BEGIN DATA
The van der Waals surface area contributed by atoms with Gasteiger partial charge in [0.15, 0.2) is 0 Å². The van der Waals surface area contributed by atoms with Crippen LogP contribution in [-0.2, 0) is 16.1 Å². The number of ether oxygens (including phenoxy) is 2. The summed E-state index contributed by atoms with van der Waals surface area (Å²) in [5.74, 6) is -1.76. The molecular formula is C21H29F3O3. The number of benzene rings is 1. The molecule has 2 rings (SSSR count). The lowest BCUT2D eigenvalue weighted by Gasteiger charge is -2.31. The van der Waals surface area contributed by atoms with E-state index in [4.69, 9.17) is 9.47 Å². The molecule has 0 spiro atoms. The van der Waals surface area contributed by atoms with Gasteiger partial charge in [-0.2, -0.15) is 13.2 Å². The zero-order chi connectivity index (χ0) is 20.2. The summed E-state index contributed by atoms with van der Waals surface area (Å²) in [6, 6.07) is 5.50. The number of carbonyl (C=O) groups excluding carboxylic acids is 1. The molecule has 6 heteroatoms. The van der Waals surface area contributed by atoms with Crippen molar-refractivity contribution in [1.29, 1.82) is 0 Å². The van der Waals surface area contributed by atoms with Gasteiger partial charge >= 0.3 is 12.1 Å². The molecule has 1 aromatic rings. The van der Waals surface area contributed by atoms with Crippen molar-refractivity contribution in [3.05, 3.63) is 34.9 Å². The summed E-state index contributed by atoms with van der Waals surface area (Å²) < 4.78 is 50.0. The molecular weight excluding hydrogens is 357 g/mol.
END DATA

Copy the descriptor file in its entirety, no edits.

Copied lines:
The van der Waals surface area contributed by atoms with Gasteiger partial charge in [0.15, 0.2) is 0 Å². The van der Waals surface area contributed by atoms with Crippen LogP contribution in [-0.2, 0) is 16.1 Å². The number of ether oxygens (including phenoxy) is 2. The summed E-state index contributed by atoms with van der Waals surface area (Å²) in [5.74, 6) is -1.76. The molecular formula is C21H29F3O3. The number of benzene rings is 1. The molecule has 2 rings (SSSR count). The lowest BCUT2D eigenvalue weighted by Gasteiger charge is -2.31. The van der Waals surface area contributed by atoms with E-state index in [4.69, 9.17) is 9.47 Å². The molecule has 0 spiro atoms. The van der Waals surface area contributed by atoms with Gasteiger partial charge in [-0.2, -0.15) is 13.2 Å². The zero-order chi connectivity index (χ0) is 20.2. The summed E-state index contributed by atoms with van der Waals surface area (Å²) in [6, 6.07) is 5.50. The number of carbonyl (C=O) groups excluding carboxylic acids is 1. The molecule has 6 heteroatoms. The van der Waals surface area contributed by atoms with Crippen molar-refractivity contribution in [1.29, 1.82) is 0 Å². The van der Waals surface area contributed by atoms with Gasteiger partial charge >= 0.3 is 12.1 Å². The molecule has 1 aromatic rings. The van der Waals surface area contributed by atoms with Crippen molar-refractivity contribution in [3.05, 3.63) is 34.9 Å². The summed E-state index contributed by atoms with van der Waals surface area (Å²) < 4.78 is 50.0. The molecular weight excluding hydrogens is 357 g/mol.